Paris Supermarket Victims May be Buried in Israel

Families of four Jews who were murdered at a kosher supermarket in Paris considering bringing their loved ones to rest in Israel.

Ben Ariel,

Flowers outside the Hyper Cacher kosher supermarket in eastern Paris
Flowers outside the Hyper Cacher kosher supermarket in eastern Paris
Reuters

The four Jews who were murdered on Friday in a terrorist attack on a kosher supermarket in Paris may be buried in Israel, Channel 2 News reported Saturday night.

According to the report, the families of the four are seriously considering the idea of bringing their loved ones to rest in Israel.

The CRIF umbrella group of French Jewish communities earlier on Saturday evening identified the victims of the Friday’s attack as Yoav Hattab, 21, Philippe Braham, in his 40s, Yohan Cohen, 22, and Francois-Michel Saada, in his 60s.

President Reuven Rivlin spoke on Saturday evening with the leaders of CRIF, as they held an emergency meeting following the murderous attacks in France past week.

The President told them, “I speak to you tonight, not only as President of the State of Israel, but of the Jewish people as a whole”.

He continued, “We are all, here in Israel, grieving and hurting with you, we share in the sorrow of the families, the Jewish community, and of the French people. We are one family and our pain is severe.  In moments such as these, we are ever aware of the responsibility we have to one another, and the deep bond that connects us as one.

“These most recent events make plain that terrorism is terrorism.  It does not distinguish between blood, and it threatens indiscriminately across the world.  These attacks weigh heavily on the understanding of the extent of the spread of fundamentalism. Attacks on newspapers, just as attacks on supermarkets full of innocent civilians preparing for the Sabbath, are not events that humanity can tolerate. We must not give in to terrorism in any way, shape or form, and we will overcome this threat."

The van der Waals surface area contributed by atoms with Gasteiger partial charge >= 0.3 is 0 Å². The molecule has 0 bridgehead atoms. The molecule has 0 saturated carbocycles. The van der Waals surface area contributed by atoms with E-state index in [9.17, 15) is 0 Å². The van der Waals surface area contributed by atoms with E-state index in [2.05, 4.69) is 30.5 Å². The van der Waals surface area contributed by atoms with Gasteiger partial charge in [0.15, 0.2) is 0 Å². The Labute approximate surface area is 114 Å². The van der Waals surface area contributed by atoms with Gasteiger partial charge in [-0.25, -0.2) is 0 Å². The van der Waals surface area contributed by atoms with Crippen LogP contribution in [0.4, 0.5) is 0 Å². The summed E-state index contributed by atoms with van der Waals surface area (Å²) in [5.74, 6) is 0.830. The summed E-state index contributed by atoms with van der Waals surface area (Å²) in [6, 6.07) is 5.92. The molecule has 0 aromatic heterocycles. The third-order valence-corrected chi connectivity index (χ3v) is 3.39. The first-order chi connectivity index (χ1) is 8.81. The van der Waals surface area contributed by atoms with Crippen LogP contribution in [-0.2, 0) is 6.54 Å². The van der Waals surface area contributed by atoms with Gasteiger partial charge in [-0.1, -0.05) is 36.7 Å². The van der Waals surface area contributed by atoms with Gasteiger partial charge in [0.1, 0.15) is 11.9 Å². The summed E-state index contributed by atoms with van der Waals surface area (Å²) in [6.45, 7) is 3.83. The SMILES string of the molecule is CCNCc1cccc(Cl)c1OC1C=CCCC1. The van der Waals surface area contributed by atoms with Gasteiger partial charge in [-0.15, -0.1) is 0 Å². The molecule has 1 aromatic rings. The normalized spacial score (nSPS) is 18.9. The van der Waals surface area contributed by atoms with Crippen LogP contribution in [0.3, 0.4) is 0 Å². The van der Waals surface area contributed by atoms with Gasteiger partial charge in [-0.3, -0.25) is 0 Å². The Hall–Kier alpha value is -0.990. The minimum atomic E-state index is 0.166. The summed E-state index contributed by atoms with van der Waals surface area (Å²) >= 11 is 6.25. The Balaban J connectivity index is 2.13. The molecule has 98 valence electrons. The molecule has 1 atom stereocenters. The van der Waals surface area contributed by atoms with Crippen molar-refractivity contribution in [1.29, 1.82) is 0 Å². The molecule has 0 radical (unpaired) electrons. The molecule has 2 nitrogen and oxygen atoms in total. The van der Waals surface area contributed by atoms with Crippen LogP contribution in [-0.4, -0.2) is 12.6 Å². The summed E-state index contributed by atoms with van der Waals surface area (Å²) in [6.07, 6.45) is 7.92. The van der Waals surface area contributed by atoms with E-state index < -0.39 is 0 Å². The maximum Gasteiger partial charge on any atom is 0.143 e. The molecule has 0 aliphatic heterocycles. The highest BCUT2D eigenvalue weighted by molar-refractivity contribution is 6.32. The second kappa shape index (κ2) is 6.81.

The President concluded, “Tonight, the State of Israel is by your side, just as you stand by us in difficult times. As one family, we feel pain together, as we well know – but moreover we know, that we rejoice together too - and together, tonight we will pray, for happier times, and for comfort.”

Earlier Saturday, Prime Minister Binyamin Netanyahu led calls in Israel for French Jews to "come home to Israel", after 17 people were killed in France during three days of Islamist attacks.

"To all the Jews of France, all the Jews of Europe, I would like to say that Israel is not just the place in whose direction you pray, the state of Israel is your home," he said in a televised statement, referring to the Jewish practice of facing Jerusalem during prayer.

"Unless the world comes to its senses, terror will continue to strike in other places," he added in remarks on his official Twitter account.

Media said Netanyahu had ordered a ministerial committee to convene next week to discuss ways to encourage immigration of French and other European Jews to Israel.

MK Yoel Razvozov (Yesh Atid), head of the Knesset’s Immigration, Absorption and Diaspora Affairs Committee, on Friday said he would convene an emergency session of the committee in the wake of the attack on the kosher supermarket in Paris.

Razvozov said in a statement that Israel must be prepared to absorb Jews who come from France or anywhere else in the world in the wake of the ongoing terrorism.

France led the list of countries from which Jews made aliyah to Israel in 2014, with almost 7,000 new French immigrants, more than double the 3,400 who came last year.

Even before last week’s deadly attacks, France had seen a sharp rise in anti-Semitism in recent years, and it flared particularly in 2014 and during Operation Protective Edge, with violent protests in Paris.


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